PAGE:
I first stalked Miran Kim at Comic-Con way back in 1997 and justified it by writing an article about her in Giant Robot 8. It was awesome to have met Miran in that early stage of her career, when she was best known for painting doom-and-gloom covers of The X Files and The Crow. Among the topics we covered were being uprooted from Manhattan to the Kidnapping Capital of Asia (a.k.a. Seoul), working for The Man (a.k.a. Fox), and having fans that range from paranormal believers to death metallers. Too bad the pages of GR were still on newsprint in B&W because no one could paint bruises, stitches, or organs as well as Miran.
Somehow, I made the transition from Miran’s fan to friend and we’ve kept in touch. So I was stoked to find out she has a solo show of personal work that will open at Galerie Petits Papiers in Paris, France, on February 2. Her latest work is shockingly colorful yet as dark as ever, treating the human body as not only a bag of guts but a vessel for cosmic energy that takes form in the most surprising of colors. Here’s what Miran has to say.
MW: Wow. How did a show in Paris happen?
MK : Through a series of divine introductions: Jim Salicrup (Chief Editor at papercutz a.k.a. Topps Editor on X-Files comics) introduces me to David Mack (Kabuki comics creator) introduces Carl Wyckaert (influential art collector and curator in Europe) introduces Alian Huberty (Galerie Petits Papiers). People work in mysterious ways. I am very thankful for this wonderful event.
MW: Your newer work is so much more colorful than it was when I met you. Can you talk about how you’re using color?
MK: I always loved colorful things as a child and it has captured my interest again as a grown-up. There are so many ways to arrange colors to affect our optic experience and I enjoy the powerful creative communication it provides when I make art. The beauty of each hue is indefinable.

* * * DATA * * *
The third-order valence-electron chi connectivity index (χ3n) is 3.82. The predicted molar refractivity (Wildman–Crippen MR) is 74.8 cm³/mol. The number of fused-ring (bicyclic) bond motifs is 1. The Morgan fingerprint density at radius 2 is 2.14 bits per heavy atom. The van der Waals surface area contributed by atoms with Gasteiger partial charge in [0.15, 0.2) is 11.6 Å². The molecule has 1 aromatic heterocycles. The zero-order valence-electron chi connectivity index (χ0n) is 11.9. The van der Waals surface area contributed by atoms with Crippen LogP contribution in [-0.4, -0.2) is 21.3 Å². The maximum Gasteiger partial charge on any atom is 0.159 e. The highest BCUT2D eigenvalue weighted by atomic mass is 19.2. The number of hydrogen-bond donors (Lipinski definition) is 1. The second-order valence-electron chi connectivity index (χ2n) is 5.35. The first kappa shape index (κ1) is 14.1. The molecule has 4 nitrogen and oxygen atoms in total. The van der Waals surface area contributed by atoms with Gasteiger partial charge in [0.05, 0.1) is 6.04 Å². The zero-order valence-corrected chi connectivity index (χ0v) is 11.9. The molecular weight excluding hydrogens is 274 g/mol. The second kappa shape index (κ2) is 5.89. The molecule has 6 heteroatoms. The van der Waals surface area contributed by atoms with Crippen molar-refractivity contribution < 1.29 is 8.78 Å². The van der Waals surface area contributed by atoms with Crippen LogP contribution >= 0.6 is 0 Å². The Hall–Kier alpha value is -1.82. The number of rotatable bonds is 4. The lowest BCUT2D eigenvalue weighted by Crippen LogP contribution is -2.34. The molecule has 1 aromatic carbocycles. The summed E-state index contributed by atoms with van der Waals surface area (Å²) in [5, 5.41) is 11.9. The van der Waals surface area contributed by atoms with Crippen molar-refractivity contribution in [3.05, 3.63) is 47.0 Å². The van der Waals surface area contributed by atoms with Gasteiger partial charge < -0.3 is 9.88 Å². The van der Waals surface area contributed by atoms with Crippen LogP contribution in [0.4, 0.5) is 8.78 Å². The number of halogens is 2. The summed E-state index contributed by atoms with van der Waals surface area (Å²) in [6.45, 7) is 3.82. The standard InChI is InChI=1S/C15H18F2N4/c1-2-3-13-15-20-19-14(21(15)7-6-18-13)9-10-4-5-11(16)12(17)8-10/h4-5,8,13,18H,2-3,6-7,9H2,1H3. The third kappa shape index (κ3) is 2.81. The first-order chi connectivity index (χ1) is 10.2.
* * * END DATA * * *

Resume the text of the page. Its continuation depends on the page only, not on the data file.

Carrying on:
MW: Yet the themes are still quite dark. Are you Goth for life?
MK: The connection I feel to the darkness is like being granted special access to the underworld. Colorful things can glow better in the dark, and illumination of life in the dark can be a powerful image. It fascinates me to discover and bring to the surface beauty from dark spaces. Dark space still awakens savage feelings in my heart but in more colorful ways now. Yes, I am Goth for life!
MW: Where do the faces come from? Friends? Photos? Imagination?
MK: Faces come from thousand of ghosts hidden within my cells, flowers that live in my neighborhood, and feelings that I receive from the reward of love. They come from outside and personal spaces, and all characters enhance my story-telling world.
MW: Does every piece have a story in it?
MK: Some pieces begin with specific thought and intention. Other paintings surprise me with their stories. Unconscious and unexpected thoughts and feelings show up at my door daily and I try to capture them without editing too much.
MW: Can you tell me about the old days doing work on The X Files and The Crow? How did those jobs affect your development as a fine artist?
MK: The X-Files comic book project was a very cool gig. I am forever affected by the paranormal stories I read, and I loved every moment of it. What can I say about The Crow? It is still hatching with powerful love stories and it was an honor to partake in the epic drama. It pushed open the doors of my imagination as an artist to entertain some of the weirdest and emotional thoughts available in comic book stories. The experience taught me to patiently describe whole life without prejudice.
MW: Besides me, are there many fanboys that still bring up your old work these days?
MK: You are the one and only remaining fanboy living in the ’90s! Although from time to time I run into some X-Files fan who reminds me that the “the truth is still out there”…